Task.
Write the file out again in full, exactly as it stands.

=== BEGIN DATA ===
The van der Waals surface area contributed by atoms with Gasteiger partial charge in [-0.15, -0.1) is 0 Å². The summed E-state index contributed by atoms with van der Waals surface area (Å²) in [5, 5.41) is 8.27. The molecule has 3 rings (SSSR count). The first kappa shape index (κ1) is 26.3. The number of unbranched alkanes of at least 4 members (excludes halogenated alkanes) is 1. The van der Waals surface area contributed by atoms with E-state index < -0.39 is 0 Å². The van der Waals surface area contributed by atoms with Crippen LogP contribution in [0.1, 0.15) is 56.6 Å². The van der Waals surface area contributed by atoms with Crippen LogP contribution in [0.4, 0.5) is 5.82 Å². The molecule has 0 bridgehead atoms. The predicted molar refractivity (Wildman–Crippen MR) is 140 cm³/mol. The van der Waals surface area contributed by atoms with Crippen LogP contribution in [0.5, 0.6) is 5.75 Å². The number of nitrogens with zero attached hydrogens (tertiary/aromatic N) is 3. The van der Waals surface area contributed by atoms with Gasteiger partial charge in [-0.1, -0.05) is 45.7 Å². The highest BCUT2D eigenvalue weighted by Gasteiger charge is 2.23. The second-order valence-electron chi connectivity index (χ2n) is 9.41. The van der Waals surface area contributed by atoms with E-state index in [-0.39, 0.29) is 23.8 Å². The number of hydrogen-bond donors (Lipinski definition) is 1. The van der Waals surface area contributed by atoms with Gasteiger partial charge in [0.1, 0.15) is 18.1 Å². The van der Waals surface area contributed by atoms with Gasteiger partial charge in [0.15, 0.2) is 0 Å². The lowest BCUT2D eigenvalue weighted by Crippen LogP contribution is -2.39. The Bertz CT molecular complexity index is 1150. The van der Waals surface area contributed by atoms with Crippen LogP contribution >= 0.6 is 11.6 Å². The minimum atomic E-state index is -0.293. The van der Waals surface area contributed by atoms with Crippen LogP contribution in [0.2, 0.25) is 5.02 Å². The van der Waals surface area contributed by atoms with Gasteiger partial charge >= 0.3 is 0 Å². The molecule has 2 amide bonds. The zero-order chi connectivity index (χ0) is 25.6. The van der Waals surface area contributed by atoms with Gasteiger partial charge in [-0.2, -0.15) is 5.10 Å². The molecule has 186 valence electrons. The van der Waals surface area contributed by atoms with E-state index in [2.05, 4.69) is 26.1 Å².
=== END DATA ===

The van der Waals surface area contributed by atoms with Gasteiger partial charge in [-0.15, -0.1) is 0 Å². The summed E-state index contributed by atoms with van der Waals surface area (Å²) in [5, 5.41) is 8.27. The molecule has 3 rings (SSSR count). The first kappa shape index (κ1) is 26.3. The number of unbranched alkanes of at least 4 members (excludes halogenated alkanes) is 1. The van der Waals surface area contributed by atoms with E-state index < -0.39 is 0 Å². The van der Waals surface area contributed by atoms with Crippen LogP contribution in [0.1, 0.15) is 56.6 Å². The van der Waals surface area contributed by atoms with Crippen LogP contribution in [0.4, 0.5) is 5.82 Å². The molecule has 0 bridgehead atoms. The predicted molar refractivity (Wildman–Crippen MR) is 140 cm³/mol. The van der Waals surface area contributed by atoms with Crippen LogP contribution in [0.5, 0.6) is 5.75 Å². The number of nitrogens with zero attached hydrogens (tertiary/aromatic N) is 3. The van der Waals surface area contributed by atoms with Gasteiger partial charge in [-0.1, -0.05) is 45.7 Å². The highest BCUT2D eigenvalue weighted by Gasteiger charge is 2.23. The second-order valence-electron chi connectivity index (χ2n) is 9.41. The van der Waals surface area contributed by atoms with E-state index in [-0.39, 0.29) is 23.8 Å². The number of hydrogen-bond donors (Lipinski definition) is 1. The van der Waals surface area contributed by atoms with Gasteiger partial charge in [0.1, 0.15) is 18.1 Å². The van der Waals surface area contributed by atoms with Gasteiger partial charge in [0.15, 0.2) is 0 Å². The lowest BCUT2D eigenvalue weighted by Crippen LogP contribution is -2.39. The Bertz CT molecular complexity index is 1150. The van der Waals surface area contributed by atoms with Crippen LogP contribution >= 0.6 is 11.6 Å². The minimum atomic E-state index is -0.293. The van der Waals surface area contributed by atoms with Crippen LogP contribution in [0.2, 0.25) is 5.02 Å². The van der Waals surface area contributed by atoms with Gasteiger partial charge >= 0.3 is 0 Å². The molecule has 2 amide bonds. The zero-order chi connectivity index (χ0) is 25.6. The van der Waals surface area contributed by atoms with Gasteiger partial charge in [-0.2, -0.15) is 5.10 Å². The molecule has 186 valence electrons. The van der Waals surface area contributed by atoms with E-state index in [2.05, 4.69) is 26.1 Å².